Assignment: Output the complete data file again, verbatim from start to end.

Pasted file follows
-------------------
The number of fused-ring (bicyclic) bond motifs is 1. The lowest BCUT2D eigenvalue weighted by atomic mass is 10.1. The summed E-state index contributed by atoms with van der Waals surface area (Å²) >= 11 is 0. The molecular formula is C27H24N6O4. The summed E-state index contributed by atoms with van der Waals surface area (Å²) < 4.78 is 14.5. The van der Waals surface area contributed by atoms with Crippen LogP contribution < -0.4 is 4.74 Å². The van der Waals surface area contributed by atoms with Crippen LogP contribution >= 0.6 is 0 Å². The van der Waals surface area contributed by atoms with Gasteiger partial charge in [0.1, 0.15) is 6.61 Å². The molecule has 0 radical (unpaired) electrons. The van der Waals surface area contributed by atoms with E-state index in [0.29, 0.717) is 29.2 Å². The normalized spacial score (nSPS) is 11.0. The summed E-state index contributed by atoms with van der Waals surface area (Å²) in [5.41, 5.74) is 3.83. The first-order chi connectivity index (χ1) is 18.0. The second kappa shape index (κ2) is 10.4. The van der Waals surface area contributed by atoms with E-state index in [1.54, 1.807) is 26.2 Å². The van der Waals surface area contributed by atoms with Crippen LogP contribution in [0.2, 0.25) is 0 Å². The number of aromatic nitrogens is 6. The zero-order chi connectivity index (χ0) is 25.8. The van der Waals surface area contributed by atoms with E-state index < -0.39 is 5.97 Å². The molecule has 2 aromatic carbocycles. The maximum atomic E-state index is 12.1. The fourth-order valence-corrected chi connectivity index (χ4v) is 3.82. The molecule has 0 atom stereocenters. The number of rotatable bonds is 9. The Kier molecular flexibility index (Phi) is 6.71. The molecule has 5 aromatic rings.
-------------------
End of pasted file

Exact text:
The number of fused-ring (bicyclic) bond motifs is 1. The lowest BCUT2D eigenvalue weighted by atomic mass is 10.1. The summed E-state index contributed by atoms with van der Waals surface area (Å²) >= 11 is 0. The molecular formula is C27H24N6O4. The summed E-state index contributed by atoms with van der Waals surface area (Å²) < 4.78 is 14.5. The van der Waals surface area contributed by atoms with Crippen LogP contribution < -0.4 is 4.74 Å². The van der Waals surface area contributed by atoms with Crippen LogP contribution >= 0.6 is 0 Å². The van der Waals surface area contributed by atoms with Gasteiger partial charge in [0.1, 0.15) is 6.61 Å². The molecule has 0 radical (unpaired) electrons. The van der Waals surface area contributed by atoms with E-state index in [0.29, 0.717) is 29.2 Å². The normalized spacial score (nSPS) is 11.0. The summed E-state index contributed by atoms with van der Waals surface area (Å²) in [5.41, 5.74) is 3.83. The first-order chi connectivity index (χ1) is 18.0. The second kappa shape index (κ2) is 10.4. The van der Waals surface area contributed by atoms with E-state index in [1.54, 1.807) is 26.2 Å². The van der Waals surface area contributed by atoms with Crippen LogP contribution in [0.2, 0.25) is 0 Å². The number of aromatic nitrogens is 6. The zero-order chi connectivity index (χ0) is 25.8. The van der Waals surface area contributed by atoms with E-state index < -0.39 is 5.97 Å². The molecule has 2 aromatic carbocycles. The maximum atomic E-state index is 12.1. The fourth-order valence-corrected chi connectivity index (χ4v) is 3.82. The molecule has 0 atom stereocenters. The number of rotatable bonds is 9. The Kier molecular flexibility index (Phi) is 6.71. The molecule has 5 aromatic rings.